Photographing Documents

Taking photos of documents requires some skill and practice. Your camera's features and shooting conditions are also important.

Note. For detailed information about the your camera's settings, please refer to the documentation supplied with your camera.

Before taking pictures:

  1. Make sure that the entire page fits within the frame.
  2. Make sure that the lighting is evenly distributed across the page and that there are no dark areas or shadows.
  3. Position the lens parallel to the plane of the document and point it toward the center of the document. Smooth out the paper (e.g. at the spine of the book) if possible.

The topics below outline the required camera specifications and shooting modes.

Digital Camera Requirements Photography Tips What if...

Minimum requirements

  • Matrix size: calculated in proportion to the image page format at the rate of 2 million pixels per A4 page. Smaller size matrices may be sufficient for photographing small format documents such as business cards.
  • Variable focal distance. Fixed focus cameras (focused to infinity) should not be used to photograph documents. These types of cameras are commonly built into mobile phones and PDAs.

Recommended settings:

  • Matrix size: calculated in proportion to the image page format at the rate of 5 million pixels per A4 page
  • Flash disable feature
  • Manual aperture control, i.e., availability of Av or full manual mode
  • Manual focusing
  • An anti-shake system or use of a tripod is recommended
  • Optical zoom

It is best to shoot in the daylight or in a well-lit area. When shooting with artificial lighting, use two light sources positioned to avoid shadows.

Camera Positioning
A tripod is recommended for shooting documents. Position the lens parallel to the plane of the document and point it toward the center of the text.

At full optical zoom, the distance between the camera and the document must be sufficient to fit the entire document into the frame. This distance is usually approximately 50-60 cm.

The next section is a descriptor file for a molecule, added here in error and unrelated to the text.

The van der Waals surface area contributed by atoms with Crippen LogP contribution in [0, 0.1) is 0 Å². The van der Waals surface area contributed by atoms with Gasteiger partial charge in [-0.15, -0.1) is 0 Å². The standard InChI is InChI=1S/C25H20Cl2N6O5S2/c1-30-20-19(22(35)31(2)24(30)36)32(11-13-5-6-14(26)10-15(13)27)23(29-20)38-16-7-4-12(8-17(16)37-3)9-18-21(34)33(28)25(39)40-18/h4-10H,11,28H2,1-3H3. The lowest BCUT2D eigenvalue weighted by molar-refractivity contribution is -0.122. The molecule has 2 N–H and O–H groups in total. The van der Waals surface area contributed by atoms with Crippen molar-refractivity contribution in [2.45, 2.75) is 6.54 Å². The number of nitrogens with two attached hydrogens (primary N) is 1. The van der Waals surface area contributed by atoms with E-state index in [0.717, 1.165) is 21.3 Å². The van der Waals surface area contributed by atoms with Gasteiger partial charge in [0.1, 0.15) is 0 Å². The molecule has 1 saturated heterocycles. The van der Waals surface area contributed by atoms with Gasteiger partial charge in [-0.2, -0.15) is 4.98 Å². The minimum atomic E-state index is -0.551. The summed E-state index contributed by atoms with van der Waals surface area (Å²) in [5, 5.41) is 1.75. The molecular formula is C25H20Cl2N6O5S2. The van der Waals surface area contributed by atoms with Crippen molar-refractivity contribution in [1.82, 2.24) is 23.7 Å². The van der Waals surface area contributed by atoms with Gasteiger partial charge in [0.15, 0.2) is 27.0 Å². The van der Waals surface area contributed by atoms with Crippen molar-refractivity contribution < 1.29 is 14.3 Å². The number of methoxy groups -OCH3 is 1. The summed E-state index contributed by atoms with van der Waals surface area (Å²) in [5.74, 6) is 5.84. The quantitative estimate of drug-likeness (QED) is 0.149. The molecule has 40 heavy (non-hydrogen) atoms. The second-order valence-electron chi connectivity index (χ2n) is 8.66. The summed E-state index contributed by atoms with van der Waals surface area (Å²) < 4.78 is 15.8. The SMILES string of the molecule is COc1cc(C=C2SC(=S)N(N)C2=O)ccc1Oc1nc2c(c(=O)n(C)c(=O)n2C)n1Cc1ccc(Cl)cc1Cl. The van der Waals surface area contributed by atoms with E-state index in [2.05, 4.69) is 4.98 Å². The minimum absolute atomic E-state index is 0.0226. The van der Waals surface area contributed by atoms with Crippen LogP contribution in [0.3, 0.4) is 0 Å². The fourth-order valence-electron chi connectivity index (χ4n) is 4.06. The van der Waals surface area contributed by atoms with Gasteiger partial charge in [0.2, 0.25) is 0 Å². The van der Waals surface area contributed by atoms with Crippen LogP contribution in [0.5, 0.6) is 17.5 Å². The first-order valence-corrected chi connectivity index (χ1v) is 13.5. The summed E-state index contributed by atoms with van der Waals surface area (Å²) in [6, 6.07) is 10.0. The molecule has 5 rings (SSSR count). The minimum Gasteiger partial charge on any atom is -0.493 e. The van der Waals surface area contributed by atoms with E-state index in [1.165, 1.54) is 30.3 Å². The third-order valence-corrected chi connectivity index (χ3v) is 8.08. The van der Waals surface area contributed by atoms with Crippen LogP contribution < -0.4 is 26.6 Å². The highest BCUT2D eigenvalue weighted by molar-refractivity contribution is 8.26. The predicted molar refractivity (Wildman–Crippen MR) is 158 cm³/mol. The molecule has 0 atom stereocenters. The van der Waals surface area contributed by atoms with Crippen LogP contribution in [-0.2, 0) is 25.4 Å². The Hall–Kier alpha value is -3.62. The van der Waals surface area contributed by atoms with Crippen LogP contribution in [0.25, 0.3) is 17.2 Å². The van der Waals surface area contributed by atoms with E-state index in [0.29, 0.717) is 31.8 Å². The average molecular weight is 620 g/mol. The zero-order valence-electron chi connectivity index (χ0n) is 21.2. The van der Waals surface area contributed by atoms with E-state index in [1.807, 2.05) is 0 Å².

If there is enough light, turn the flash off to prevent sharp highlights and shadows. When using the flash in poor lighting conditions, make sure to shoot from a distance (approximately 50 cm).

Note. We suggest combining the flash with background lighting.

Important! The flash must not be used to photograph glossy documents.

White Balance
If possible, set the custom white balance by aiming at the document paper. Otherwise, select the white balance mode which best suits the current lighting conditions.

Not Enough Light
When shooting in poor lighting conditions:

  • Set the largest Aperture Value by opening the diaphragm all the way. Note that it is better to use higher aperture values while shooting in bright daylight for crisper images.
  • Set a high ISO Value for higher light sensitivity.
  • Use the Manual Focus since the automatic focus may fail (failure to focus causes blurry images).

The picture is too dark and too soft
Try to use brighter lighting. Otherwise, set a lower aperture value.

The picture is not sharp enough
Autofocus may not work properly in poor lighting or when shooting from a close distance. Try to use brighter lighting. If this does not help, try focusing the camera manually.

If only a part of the image is blurry, try setting a higher aperture value. Shoot from a greater distance at maximum optical zoom. Focus on a point anywhere between the center and the border of the image.

When shooting in automatic mode in poor lighting, the camera will set slower shutter speeds, which adversely affects image sharpness. In this case, try the following:

  • Enable the anti-shake system, if available.
  • Use the self-timer. This will help prevent the shaking that often happens when the shutter button is pressed. Shake-related issues may occur even when shooting from a tripod.

The flash causes a large highlight area in the middle of the frame.
Turn off the flash. Or try using other light sources and shoot from a greater distance.